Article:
Spokane, city (1990 pop. 177,196), seat of Spokane co., E Wash., at the spectacular falls of the Spokane River; inc. 1881. It is a port of entry and the commercial, transportation, and industrial center of a productive region known as the "Inland Empire," comprising E Washington, N Idaho, W Montana, NE Oregon, and S British Columbia. The irrigated farms of the Columbia basin project, which yield wheat, fruit, and other products, contribute to the city's prosperity. The area also has cattle ranches and dairy farms and mineral deposits (tungsten, clay, magnesium, uranium). Other products include building materials; electrical and electronic goods; transportation equipment; canvas, wood, metal, and concrete products; machinery; foods, processed meat, and beverages; chemicals; lumber; plastics; computers; paper; feeds; aluminum; and consumer goods. Nearby Fairchild Air Force Base contributes to the economy.

A trading fort was established there in 1810; settlement began in 1871. In 1889 a great fire destroyed most of the town, but it was rapidly rebuilt. Spokane is a focus of cultural and educational activities, with the Northwest Museum of Arts and Culture, the Jundt Art Museum, and several parks. The city is the seat of Gonzaga Univ. and Whitworth College in nearby. Spokane is a gateway to two national forests, recreational areas, numerous lakes, and several nearby resorts.

Spokane, river, c.100 mi (160 km) long, rising in Coeur d'Alene Lake, N Idaho, and flowing through NE Washington to the Columbia River. Dams on the river include Nine Mile, Long Lake, and Little Falls. Farming, lumbering, and fishing are important in the valley.
Spokane is a census-designated place in Christian County, Missouri, United States. The population was 133 at the 2000 census. It is part of the Springfield, Missouri Metropolitan Statistical Area. The place was founded in 1893, and named after Spokane, Washington, but it is not pronounced like its namesake; instead, the "a" is long (that is, "spō-kān") and rhymes with "cane".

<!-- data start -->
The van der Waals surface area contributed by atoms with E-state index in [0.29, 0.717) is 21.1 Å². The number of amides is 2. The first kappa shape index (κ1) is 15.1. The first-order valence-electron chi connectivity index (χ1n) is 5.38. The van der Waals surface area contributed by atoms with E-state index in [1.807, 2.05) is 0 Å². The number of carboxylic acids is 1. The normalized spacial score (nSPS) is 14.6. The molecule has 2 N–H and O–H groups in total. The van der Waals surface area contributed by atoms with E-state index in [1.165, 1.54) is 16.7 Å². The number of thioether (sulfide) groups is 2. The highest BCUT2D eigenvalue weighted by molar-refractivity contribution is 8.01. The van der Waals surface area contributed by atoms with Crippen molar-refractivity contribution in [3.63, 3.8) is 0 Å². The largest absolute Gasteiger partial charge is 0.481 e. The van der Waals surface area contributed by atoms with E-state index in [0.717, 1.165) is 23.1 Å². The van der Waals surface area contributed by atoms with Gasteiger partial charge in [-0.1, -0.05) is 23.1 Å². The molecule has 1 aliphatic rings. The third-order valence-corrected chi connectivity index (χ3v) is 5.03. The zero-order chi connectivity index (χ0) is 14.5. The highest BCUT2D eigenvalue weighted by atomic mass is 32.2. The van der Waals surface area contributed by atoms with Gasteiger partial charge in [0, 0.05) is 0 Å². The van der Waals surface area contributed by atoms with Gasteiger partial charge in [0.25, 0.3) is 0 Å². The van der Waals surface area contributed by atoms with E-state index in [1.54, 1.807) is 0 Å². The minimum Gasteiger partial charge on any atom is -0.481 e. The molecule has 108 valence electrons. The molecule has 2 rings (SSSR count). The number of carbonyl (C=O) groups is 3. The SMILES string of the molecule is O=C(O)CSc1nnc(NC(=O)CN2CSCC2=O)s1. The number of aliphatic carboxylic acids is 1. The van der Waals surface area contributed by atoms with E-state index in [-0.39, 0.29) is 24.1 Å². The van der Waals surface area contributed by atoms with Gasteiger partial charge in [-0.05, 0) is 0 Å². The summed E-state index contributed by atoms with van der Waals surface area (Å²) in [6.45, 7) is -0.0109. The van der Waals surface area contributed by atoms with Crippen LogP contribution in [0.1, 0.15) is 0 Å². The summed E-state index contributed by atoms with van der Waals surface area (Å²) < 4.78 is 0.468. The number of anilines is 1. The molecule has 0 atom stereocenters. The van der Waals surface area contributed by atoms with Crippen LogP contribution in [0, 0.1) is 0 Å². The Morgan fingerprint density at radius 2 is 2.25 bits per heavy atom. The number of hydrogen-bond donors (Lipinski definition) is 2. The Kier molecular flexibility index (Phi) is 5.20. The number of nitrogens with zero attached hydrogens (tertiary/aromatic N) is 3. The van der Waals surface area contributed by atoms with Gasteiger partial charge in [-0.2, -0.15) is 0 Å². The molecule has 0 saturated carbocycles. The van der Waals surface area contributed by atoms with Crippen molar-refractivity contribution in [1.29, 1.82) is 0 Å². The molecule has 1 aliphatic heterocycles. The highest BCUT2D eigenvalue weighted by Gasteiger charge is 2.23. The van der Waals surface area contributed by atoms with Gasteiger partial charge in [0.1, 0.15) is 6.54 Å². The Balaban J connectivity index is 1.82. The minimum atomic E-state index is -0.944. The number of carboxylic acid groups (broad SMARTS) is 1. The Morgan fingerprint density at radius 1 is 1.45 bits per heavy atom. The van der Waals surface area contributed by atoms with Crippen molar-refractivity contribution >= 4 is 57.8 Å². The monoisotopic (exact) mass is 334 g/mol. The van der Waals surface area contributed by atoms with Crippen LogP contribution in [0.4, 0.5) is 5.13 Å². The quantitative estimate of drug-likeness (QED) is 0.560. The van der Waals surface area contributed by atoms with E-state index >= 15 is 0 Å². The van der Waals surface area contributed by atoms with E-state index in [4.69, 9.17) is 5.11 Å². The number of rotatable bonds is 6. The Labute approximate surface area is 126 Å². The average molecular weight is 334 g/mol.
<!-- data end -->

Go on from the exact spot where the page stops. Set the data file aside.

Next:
Spokane is located at (36.861839, -93.304152).

According to the United States Census Bureau, the CDP has a total area of 0.8 square miles (2.0 km²), all of it land.


As of the census of 2000, there were 133 people, 38 households, and 34 families residing in the CDP. The population density was 168.4 people per square mile (65.0/km²). There were 46 housing units at an average density of 58.3/sq mi (22.5/km²). The racial makeup of the CDP was 97.74% White and 2.26% Native American. Hispanic or Latino of any race were 0.75% of the population.

There were 38 households out of which 63.2% had children under the age of 18 living with them, 78.9% were married couples living together, 13.2% had a female householder with no husband present, and 7.9% were non-families. 7.9% of all households were made up of individuals and 5.3% had someone living alone who was 65 years of age or older. The average household size was 3.50 and the average family size was 3.69.

In the CDP the population was spread out with 42.1% under the age of 18, 5.3% from 18 to 24, 30.8% from 25 to 44, 16.5% from 45 to 64, and 5.3% who were 65 years of age or older. The median age was 28 years. For every 100 females there were 98.5 males. For every 100 females age 18 and over, there were 97.4 males.

The median income for a household in te CDP was $35,417, and the median income for a family was $35,417. Males had a median income of $31,786 versus $13,958 for females. The per capita income for the CDP was $17,157. None of the population and none of the families were below the poverty line.


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